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Name: People v. Villatoro
Case #: B222214
Court: CA Court of Appeal
District 2 DCA
Division: 8
Opinion Date: 04/12/2011
Subsequent History: 7/20/11 rev. gr. (S192531)
Summary

Use of charged offenses as propensity evidence regarding other charged offenses is appropriate and furthers the Legislature purpose of Evidence Code section 1108. A jury convicted appellant of kidnaping, robbery, rape and other offenses committed against five women. Personal use of a gun was found as to several offenses; use of a stun gun was found as to some of the rapes. Appellant challenged the trial court’s giving of a modified version of CALCRIM 1191, which allowed the jury to consider evidence of a charged offense in determining appellant’s propensity to commit other charged crimes. The appellate court acknowledged a current split of authority on whether the jury may consider charged as well as uncharged offenses for propensity evidence. The court found that section 1108 does not reference uncharged offenses and in a multiple victim sex offense case, allowing a jury to use charged offenses it first found true beyond a reasonable doubt as evidence of propensity to commit other charged offenses furthers the legislative purpose of section 1108, of easing the victim’s burden of engaging in a credibility contest. Even so, a trial court should conduct an Evidence Code section 352 analysis regarding the relationship of the offenses to determine whether it is appropriate to allow the jury to consider the charged offenses as propensity evidence.
Allowing a nurse to testify about rape exams she did not perform does not deny the right of confrontation. Nurse Wilson, who performed the rape exams on several victims, testified about those exams, as well as the rape exams conducted by other nurses. This testimony did not violate the confrontation clause, as recently discussed in Melendez-Diaz (2009) 129 S.Ct. 2527, because the exams performed by other nurses were not used directly as proof, as were the ex parte out-of-court affidavits in Melendez-Diaz. Rather, Nurse Wilson rendered an independent expert opinion based on the rape examinations conducted by other nurses she supervised and she was subject to cross-examination by appellant.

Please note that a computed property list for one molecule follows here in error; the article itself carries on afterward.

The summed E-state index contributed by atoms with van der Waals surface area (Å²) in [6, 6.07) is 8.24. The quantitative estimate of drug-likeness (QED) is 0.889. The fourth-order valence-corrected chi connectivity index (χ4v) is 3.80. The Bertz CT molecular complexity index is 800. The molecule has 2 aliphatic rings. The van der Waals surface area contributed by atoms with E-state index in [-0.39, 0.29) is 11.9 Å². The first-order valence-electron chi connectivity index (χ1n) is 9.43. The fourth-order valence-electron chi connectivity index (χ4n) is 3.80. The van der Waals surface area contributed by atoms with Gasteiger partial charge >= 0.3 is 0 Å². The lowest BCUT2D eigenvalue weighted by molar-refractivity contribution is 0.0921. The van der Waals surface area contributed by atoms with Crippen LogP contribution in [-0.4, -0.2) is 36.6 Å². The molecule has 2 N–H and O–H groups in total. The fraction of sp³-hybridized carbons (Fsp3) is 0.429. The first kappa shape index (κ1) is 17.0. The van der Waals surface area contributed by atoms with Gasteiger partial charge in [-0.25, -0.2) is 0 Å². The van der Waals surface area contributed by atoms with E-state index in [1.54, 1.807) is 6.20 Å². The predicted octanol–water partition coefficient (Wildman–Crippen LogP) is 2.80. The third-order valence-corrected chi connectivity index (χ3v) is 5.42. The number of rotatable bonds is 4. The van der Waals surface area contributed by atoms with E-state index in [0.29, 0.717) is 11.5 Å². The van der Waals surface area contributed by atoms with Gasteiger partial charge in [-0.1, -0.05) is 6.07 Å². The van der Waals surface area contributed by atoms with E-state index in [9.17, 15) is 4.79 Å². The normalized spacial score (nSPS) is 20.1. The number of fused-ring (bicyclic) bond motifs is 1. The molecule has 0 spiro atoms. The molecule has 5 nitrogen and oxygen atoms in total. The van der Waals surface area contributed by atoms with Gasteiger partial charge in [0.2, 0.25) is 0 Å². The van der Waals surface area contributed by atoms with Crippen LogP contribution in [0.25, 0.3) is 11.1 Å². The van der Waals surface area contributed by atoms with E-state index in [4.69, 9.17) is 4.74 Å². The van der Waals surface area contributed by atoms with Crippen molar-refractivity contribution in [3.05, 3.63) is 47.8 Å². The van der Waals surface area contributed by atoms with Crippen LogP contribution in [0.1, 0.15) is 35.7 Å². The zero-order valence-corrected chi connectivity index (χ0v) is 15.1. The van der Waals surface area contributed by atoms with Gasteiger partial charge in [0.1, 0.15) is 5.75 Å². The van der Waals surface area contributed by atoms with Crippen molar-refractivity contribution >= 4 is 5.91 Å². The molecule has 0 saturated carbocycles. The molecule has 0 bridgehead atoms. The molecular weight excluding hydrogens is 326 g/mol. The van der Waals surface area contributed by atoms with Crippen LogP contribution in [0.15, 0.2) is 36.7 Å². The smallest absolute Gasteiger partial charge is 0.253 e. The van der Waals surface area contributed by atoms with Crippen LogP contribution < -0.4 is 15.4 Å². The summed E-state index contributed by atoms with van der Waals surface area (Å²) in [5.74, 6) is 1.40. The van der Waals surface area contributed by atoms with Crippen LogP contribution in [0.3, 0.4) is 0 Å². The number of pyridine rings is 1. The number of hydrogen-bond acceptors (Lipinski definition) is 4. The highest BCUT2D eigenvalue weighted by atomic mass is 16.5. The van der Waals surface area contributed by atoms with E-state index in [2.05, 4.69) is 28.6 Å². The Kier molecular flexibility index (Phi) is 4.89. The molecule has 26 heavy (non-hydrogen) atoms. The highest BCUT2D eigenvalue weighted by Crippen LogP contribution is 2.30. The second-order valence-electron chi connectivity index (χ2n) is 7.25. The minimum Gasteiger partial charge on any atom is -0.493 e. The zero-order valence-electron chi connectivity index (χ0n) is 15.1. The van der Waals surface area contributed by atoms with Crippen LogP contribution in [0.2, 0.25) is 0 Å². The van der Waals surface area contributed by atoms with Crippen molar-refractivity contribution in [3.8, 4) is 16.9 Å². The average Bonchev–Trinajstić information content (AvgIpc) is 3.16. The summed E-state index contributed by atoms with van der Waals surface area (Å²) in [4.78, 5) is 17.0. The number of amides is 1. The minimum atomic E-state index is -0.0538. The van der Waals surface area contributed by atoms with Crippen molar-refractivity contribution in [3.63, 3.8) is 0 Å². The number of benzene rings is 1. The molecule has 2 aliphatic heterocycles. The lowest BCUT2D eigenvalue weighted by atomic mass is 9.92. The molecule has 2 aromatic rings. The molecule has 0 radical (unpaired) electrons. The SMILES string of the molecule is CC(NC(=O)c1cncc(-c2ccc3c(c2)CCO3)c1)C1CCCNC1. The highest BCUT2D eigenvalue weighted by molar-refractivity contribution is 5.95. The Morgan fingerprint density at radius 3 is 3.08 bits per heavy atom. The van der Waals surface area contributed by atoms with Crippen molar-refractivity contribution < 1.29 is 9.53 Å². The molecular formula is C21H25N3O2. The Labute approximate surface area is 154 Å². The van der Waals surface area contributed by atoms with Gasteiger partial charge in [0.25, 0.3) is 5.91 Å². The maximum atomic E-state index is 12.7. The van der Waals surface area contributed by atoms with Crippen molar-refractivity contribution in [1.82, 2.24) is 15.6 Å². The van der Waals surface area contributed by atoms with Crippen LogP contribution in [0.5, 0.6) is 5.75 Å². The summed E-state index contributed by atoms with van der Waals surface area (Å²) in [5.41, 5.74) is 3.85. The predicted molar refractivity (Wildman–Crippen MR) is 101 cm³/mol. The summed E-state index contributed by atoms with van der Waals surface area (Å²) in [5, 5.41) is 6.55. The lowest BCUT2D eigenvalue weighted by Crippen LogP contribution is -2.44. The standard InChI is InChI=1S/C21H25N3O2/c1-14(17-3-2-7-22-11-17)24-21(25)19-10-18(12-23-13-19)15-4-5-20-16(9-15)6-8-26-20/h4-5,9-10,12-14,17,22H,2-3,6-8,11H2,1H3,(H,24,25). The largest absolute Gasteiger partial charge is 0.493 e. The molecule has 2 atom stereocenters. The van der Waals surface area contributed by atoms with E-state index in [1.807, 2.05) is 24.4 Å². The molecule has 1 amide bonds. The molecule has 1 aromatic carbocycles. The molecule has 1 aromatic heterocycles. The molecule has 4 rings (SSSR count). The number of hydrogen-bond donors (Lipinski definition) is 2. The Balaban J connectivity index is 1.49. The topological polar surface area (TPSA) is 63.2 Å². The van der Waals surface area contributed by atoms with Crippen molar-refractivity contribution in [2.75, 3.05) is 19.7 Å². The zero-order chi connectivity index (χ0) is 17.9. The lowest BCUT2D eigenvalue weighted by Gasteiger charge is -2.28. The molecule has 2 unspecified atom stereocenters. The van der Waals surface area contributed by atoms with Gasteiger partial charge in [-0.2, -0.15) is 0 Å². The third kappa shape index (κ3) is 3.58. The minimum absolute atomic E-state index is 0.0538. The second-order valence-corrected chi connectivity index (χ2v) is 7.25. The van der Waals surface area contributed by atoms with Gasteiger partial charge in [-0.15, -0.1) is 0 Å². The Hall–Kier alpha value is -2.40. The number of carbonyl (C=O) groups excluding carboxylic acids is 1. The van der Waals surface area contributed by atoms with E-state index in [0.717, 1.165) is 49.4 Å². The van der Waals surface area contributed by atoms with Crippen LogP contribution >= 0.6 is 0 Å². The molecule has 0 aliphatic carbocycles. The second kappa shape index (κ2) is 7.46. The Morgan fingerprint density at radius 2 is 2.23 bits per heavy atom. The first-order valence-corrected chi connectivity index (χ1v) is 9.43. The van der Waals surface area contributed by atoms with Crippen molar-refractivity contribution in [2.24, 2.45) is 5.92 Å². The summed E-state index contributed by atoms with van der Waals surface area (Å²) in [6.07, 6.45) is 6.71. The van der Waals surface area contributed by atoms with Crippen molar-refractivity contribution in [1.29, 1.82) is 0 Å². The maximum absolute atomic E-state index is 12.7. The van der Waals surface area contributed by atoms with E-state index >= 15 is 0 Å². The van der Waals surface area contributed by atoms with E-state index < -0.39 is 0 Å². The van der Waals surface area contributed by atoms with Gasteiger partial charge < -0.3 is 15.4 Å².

The trial court did not err in allowing the preliminary hearing testimony of a uncooperative victim to be read at trial. One of the victims refused to testify at trial and was declared unavailable. The trial court allowed her preliminary hearing testimony to be used. Appellant argued the trial court should have used other methods to force her to testify. However, as a sexual assault victim, the witness could not be incarcerated following a contempt finding (Code Civ. Pro., §1219, subd. (b)), and it was obvious from the witness’ behavior that ordering fines or community service would have been unavailing. The defense motives and interest in cross-examination at preliminary hearing need be only similar, not identical, to those at trial. On this record, the motives were sufficiently similar to protect appellant’s right of confrontation.
Sufficient evidence supported the finding appellant’s stun gun was a deadly or dangerous weapon. Appellant used a stun gun during the rapes of three victims and the true findings of this use subjected appellant to One-Strike sentencing (Pen. Code, §667.61, subds. (a)(e)(3)). Appellant maintained the stun gun did not qualify because his expert testified the stun gun was incapable of inflicting severe harm and he did not actually stun the victims. However, the display of the stun gun in a menacing manner was sufficient to find appellant “used” the weapon (Pen. Code, §12022). There was prosecution expert testimony that stun guns may cause injury or death and the defense expert conceded that the stun gun could cause painful burns and serious injury if applied to sensitive areas of the body. This evidence was sufficient to support the weapon use finding.